EIB 2020: When ambition becomes transformation
The European Investment Bank took a bold step when it announced in November last year that it would end funding for fossil fuel projects, alongside a slew of ambitious targets. This year has been about putting in place the roadmap for its transformation
The EIB promised last year to step up its commitment to the climate — by the end of 2021, it will end the financing of fossil fuel projects; over the next 10 years, the EIB Group plans to trigger investments of more than €1tr in climate protection and environmental sustainability; and at the same time, the EIB will increase the proportion of such investments in its portfolio from 25% to more than 50% by 2025.
And, by the end of this year, it will have fully aligned all its financing activities with the principles and goals of the Paris Agreement.
It is doing all this amid the economic and health crises created by Covid-19.
“Climate change might not feel like a top priority right now under Covid conditions, but the climate emergency and the environmental emergency are challenges that won’t wait for us,” says EIB president Werner Hoyer.
“We took a big step forward last year in our decisions on fossil fuel financing and now first of all it is necessary that we live up to our own criteria and ambitions.
“This is something that is a huge challenge for our institution, but if we can meet this challenge we can strengthen our position in the global context and we will be the market pioneer.”
Ensuring that Europe is at the forefront of efforts to deal with the twin climate and environmental emergencies is key for Hoyer from a strategic point of view as the union faces a changing world and the need to protect Europeans.
“Everyone is talking only about the US and China. We as Europeans will not play our role in this if each and every Member State tries to go it alone,” he says. “Therefore the onus is on European unity now more than ever before.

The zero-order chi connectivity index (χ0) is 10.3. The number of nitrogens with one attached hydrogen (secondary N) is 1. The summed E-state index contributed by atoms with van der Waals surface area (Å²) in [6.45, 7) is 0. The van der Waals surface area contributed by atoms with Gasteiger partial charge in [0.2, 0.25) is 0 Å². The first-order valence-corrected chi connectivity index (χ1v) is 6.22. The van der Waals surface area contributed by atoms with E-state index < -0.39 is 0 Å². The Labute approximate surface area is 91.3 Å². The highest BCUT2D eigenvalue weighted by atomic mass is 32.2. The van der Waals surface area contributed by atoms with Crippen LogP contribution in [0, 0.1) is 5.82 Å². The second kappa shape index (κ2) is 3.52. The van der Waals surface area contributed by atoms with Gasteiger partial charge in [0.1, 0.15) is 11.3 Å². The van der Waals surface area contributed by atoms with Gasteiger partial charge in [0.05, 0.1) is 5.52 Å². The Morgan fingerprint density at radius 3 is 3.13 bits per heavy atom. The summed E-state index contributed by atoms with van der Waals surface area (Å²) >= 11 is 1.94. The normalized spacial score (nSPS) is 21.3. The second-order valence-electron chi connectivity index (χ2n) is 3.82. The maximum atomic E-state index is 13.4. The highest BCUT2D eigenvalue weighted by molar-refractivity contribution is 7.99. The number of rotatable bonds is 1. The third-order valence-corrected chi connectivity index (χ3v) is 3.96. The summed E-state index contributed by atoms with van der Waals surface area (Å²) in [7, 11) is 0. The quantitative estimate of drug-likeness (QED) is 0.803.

“Climate and development are two key areas where I think Europeans, to put it mildly, still have a chance and this is why we, as the EU Bank, are so forcefully pursuing our role as the Climate Bank.”
But while the ambition of the EIB is to move forward to a world of decarbonisation, a low carbon economy, and more money and more funding for green projects, it knows that realising that ambition requires working with its partners in Team Europe, in the other multilateral development banks and with the private sector.
“Even though we are a very big institution, everything will not be done through us — and actually most of it will require financing from other institutions,” says Ambroise Fayolle, who is taking up the reins as vice-president in charge of climate as well as development. “The [involvement of the] private sector in particular will be essential to get to the pass on the green transition and to reach climate neutrality by 2050, the key objective of the European Union.”
The immediate task is to approve the Climate Bank Roadmap (CBR) that will set out in detail how the EIB will achieve its ambitions over the 2021-2025 period. The EIB has been consulting with stakeholders and partners since March to deliver on the text, and plans to publish during the fourth quarter.
“Our ambition has to be reflected in an operational framework and this is the goal of the Climate Bank Roadmap that we have started to discuss with our executive board,” says Fayolle. “It is important to have this roadmap, to have this operational framework, to deliver our package of projects and contribute significantly to the new Green Deal. I hope it will be agreed after discussion with the board and will set the standards for other institutions and our colleagues in other multilateral development banks to have a future that is more green and that is more low carbon.”
Rising to prominence in the CBR is a wider focus on environmental issues — such as biodiversity, ecosystems and land use — as well as climate.
“If anyone was in any doubt that the environmental emergency is as serious as the
climate emergency, they just have to look at the recent WWF report, which shows a 68% biodiversity loss in the last 40 years,” says EIB chief climate change expert Nancy Saich. “It’s absolutely catastrophic.”
Saich says that the EIB’s work on climate has given it a much better idea of the need for an approach that cuts across both issues.
“You can’t really seriously address climate change without also addressing the problem we have with nature, where we are devaluing nature by destroying forests and polluting the oceans,” she says. “Similarly, you can’t seriously address the biodiversity, environmental degradation and pollution problem without thinking about climate change as well.”
Financing adaptation to climate change — an article of the Paris Agreement — also often means working on broader environmental issues, but without a deliverable target the EIB has found it hard to provide more than roughly €1bn a year so far.